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Checking Table Definition Consistency with MySQLdiff

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Checking Table Definition Consistency with MySQLdiff

· Performance Zone
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[This article was written by Miguel Angel Nieto]

Data inconsistencies in replication environments are a pretty common. There are lots of posts that explain how to fix those using pt-table-checksum and pt-table-sync. Usually we only care about the data but from time to time we receive this question in support:

How can I check the table definition consistency between servers?

Replication also allow us to have different table definition between master and slaves. For example, there are some cases that you need some indexes on slaves for querying purposes but are not really needed on the master. There are some other cases where those differences are just a mistake that needs to be fixed.

mysqldiff, included in Oracle’s MySQL Utilities, can help us to find those differences and get the information we need to fix those them. In this post I’m going to show you how to use it with an example.

Find table definition inconsistencies

mysqldiff allows us to find those inconsistencies checking the differences between the tables on the same server (different databases) or on different servers (also possible on different databases). In this example I’m going to search for differences in table definitions between two different servers, server1 and server2.

The command line is pretty simple. This is used to compare the tables on “test” database:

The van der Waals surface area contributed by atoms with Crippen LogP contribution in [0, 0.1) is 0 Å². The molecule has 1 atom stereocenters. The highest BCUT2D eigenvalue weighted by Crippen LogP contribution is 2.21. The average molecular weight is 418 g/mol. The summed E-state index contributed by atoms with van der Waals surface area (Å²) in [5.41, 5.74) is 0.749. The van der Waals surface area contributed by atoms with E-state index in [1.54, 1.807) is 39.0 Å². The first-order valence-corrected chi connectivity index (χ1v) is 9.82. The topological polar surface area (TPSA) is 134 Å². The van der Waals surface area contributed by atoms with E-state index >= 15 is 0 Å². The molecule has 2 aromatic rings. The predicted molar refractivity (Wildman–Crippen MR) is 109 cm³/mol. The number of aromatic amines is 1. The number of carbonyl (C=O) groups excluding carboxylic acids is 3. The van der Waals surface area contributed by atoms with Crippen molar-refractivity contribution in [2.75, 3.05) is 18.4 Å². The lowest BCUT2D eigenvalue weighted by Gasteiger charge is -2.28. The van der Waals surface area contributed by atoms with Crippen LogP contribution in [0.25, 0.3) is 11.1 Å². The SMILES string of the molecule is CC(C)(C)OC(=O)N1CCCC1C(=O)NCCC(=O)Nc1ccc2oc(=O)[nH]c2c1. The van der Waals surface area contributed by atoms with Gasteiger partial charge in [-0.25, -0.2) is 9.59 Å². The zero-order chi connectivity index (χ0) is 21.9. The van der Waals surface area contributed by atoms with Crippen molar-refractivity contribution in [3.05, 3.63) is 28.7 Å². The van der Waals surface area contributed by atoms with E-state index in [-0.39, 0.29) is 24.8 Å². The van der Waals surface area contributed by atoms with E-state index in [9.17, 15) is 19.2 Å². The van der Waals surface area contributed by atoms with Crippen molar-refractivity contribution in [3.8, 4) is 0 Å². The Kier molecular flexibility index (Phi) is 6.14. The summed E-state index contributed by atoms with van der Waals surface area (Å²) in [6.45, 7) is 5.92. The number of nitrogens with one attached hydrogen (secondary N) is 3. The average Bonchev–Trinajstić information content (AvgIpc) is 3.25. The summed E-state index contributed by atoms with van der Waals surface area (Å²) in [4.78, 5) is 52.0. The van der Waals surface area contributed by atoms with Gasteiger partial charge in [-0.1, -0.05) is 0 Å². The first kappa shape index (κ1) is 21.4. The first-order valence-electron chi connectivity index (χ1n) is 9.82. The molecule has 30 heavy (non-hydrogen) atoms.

mysqldiff --server1=user@host1 --server2=user@host2 test:test

If the database name is different:

mysqldiff --server1=user@host1 --server2=user@host2 testdb:anotherdb

If the table name is different:

mysqldiff --server1=user@host1 --server2=user@host2 testdb.table1:anotherdb.anothertable

Now I want to check the table definition consistency between two servers. The database’s name is “employees”:

# mysqldiff --force --server1=root:msandbox@127.0.0.1:21489 --server2=root:msandbox@127.0.0.1:21490 employees:employees
# WARNING: Using a password on the command line interface can be insecure.
# server1 on 127.0.0.1: ... connected.
# server2 on 127.0.0.1: ... connected.
# Comparing `employees` to `employees`                             [PASS]
# Comparing `employees`.`departments` to `employees`.`departments`   [FAIL]
# Object definitions differ. (--changes-for=server1)
#
 
--- `employees`.`departments`
+++ `employees`.`departments`
@@ -1,6 +1,6 @@
 CREATE TABLE `departments` (
   `dept_no` char(4) NOT NULL,
-  `dept_name` varchar(40) NOT NULL,
+  `dept_name` varchar(256) DEFAULT NULL,
   PRIMARY KEY (`dept_no`),
   UNIQUE KEY `dept_name` (`dept_name`)
 ) ENGINE=InnoDB DEFAULT CHARSET=latin1
# Comparing `employees`.`dept_emp` to `employees`.`dept_emp`       [PASS]
# Comparing `employees`.`dept_manager` to `employees`.`dept_manager`   [PASS]
# Comparing `employees`.`employees` to `employees`.`employees`     [FAIL]
# Object definitions differ. (--changes-for=server1)
#
 
--- `employees`.`employees`
+++ `employees`.`employees`
@@ -5,5 +5,6 @@
   `last_name` varchar(16) NOT NULL,
   `gender` enum('M','F') NOT NULL,
   `hire_date` date NOT NULL,
-  PRIMARY KEY (`emp_no`)
+  PRIMARY KEY (`emp_no`),
+  KEY `last_name` (`last_name`,`first_name`)
 ) ENGINE=InnoDB DEFAULT CHARSET=latin1
# Comparing `employees`.`salaries` to `employees`.`salaries`       [PASS]
# Comparing `employees`.`titles` to `employees`.`titles`           [PASS]
Compare failed. One or more differences found.

There are at least two differences. One in departments table and another one in employees table. The output is similar to diff. By default the tool stops after finding the first difference. That’s why we use –force, to tell the tool to continue checking all the tables.

It shows us that on departments the dept_name is varchar(40) on server1 and varchar(256) on server2. For “employees” table, it has a KEY (last_name, first_name) on the server2 that is not present on server1. Why is it taking server2 as a reference? Because of this line: